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Art Heaven in Southern France


"I wish that life should not be cheap, but sacred. I wish the days to be as centuries, loaded, fragrant." -Ralph Waldo Emerson

California artist Carole Watanabe eaches art and paints every summer in Soreze, France.  Warren LiebHave you ever imagined living and creating art in the world of Matisse, Bonnard, Van Gogh or Chagall? Have you yearned to discover your creative self in a medieval French village, surrounded by fields of lavender, sunflowers and four hundred year old stone houses? Come, live in one of those ancient houses in the village of Soreze, on the edge of the Montagne Noire, in the Languedoc region of Southern France. Welcome to LIVE ART.

"Release your creative spirits and live life asan art form" says Live Art founder Carole Watanabe. So we paint, write, dance and eat with abandon for two weeks!

Today our easels stand in a field of sunflowers stretching to the horizon, their yellow faces smiling skyward, nodding encouragement in the soft summer breeze. Broad brimmed straw hats fending off the sun, our palettes are pools of burnt sienna, chrome yellow, and cobalt blue. "Put the energy of what you see on your canvas," Carole calls out. "Hear the birds, feel the sun, paint from your soul."

Most of us have never painted before but by lunchtime canvases explode with color. Randi, a California marketing executive, has layered yellow and orange paint into sunflowers waving under a cranberry mountain. A pale figure flying over spinach colored fields emerges from Delisa, a San Francisco gallery owner. Over our picnic lunch we discuss the morning's work, reclining in thick beds of wildflowers as we dine on cheese, fresh baguettes, salad, and apple tarts. "Is this Art Heaven or what?" laughs Carole.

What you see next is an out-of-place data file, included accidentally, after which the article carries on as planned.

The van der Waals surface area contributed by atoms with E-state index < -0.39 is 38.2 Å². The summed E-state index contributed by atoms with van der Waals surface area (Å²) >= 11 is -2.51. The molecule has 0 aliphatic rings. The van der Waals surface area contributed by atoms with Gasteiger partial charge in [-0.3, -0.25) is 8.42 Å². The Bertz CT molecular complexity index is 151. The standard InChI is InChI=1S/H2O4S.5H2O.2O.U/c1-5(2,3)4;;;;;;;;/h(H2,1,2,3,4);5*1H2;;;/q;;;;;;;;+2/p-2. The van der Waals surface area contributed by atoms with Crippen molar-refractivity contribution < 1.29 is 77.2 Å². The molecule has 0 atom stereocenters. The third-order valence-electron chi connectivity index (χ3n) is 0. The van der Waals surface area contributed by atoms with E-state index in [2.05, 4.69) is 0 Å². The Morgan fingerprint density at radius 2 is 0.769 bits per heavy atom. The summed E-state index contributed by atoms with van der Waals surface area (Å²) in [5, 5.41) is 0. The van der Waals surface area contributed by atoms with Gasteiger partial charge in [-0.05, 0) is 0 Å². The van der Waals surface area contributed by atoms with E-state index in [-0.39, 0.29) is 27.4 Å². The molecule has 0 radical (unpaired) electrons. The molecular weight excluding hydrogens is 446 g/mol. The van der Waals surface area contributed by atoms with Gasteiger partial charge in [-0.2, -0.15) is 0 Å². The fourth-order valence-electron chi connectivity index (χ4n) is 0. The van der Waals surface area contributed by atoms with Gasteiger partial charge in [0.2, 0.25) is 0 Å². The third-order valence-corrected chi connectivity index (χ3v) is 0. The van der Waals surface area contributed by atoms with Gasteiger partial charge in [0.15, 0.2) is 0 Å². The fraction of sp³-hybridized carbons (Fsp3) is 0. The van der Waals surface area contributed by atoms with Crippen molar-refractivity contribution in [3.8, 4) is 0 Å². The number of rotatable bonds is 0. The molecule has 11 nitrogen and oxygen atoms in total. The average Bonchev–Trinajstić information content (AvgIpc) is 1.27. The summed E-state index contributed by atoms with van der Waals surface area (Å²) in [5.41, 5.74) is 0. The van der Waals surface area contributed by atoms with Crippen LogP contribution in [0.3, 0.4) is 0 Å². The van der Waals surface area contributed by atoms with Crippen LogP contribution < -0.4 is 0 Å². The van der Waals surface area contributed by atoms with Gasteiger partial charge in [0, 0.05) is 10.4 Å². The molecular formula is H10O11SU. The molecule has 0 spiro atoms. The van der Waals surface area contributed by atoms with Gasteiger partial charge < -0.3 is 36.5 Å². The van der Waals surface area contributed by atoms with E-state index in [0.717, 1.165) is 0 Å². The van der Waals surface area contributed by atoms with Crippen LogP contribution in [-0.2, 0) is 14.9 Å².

Each day we paint in a different French environment. Gardens, picturesque villages, alongside waterfalls, in the LIVE ART studio. "Painting is learning how to see, both outwardly and inwardly. It's very seductive." says Susan Dorf, one of our painting teachers. Afternoons we fling our bodies into motion, led by dance instructor Lisa Alpine, whose approach is "let your body move its own way". We whirl, twist, spin, gyrate to African and Caribbean music. Inhibitions gone, we perform spontaneous dances for each other. "My body is a metaphor for my spirit," says Evelyn, an English teacher from California, "Dance helps me focus physically on my center. That helps me paint with abandon." In between art and dance classes, we write essays and poetry. Kathleen, a New York lawyer, gives herself a French name, "Etoile-Marie, because I am becoming a new person, being reborn here in France." Her poetry mirrors our exhilaration:

May this day which is more than halfway gone
Open open open me to
breathe in your tender aroma.
The sky so beautiful, air so clear,
food so rich.
My desires so deep, so omnipresent.

Students at Global Live Art also take day trips to paint this historic abbey and hypnotic lavender field.  Warren LiebThe artistic journey is intense, and Carole encourages us to change pace. Some of us hike into the mountains, others browse village groceries for pate and chocolate, or exchange life stories over coffee. Sabine L'Hoste, our doting Concierge, shares her pathway to art. "I was oblivious to color until I met Carole," she laughs. "I only wore black and white. But after studying with her, at fifty plus, I discovered a joy that was hidden all my life. When I paint, I'm flying." Sabine is now a professional artist, painting both in France and the United States, and helps Carole manage LIVE ART in Soreze. In between conversations, painting, dancing, day trips, and sumptuous meals, I luxuriate in lavender bubblebaths. Is it truly possible to relish each moment of daily life, to "live life as art"? How can I apply this at home?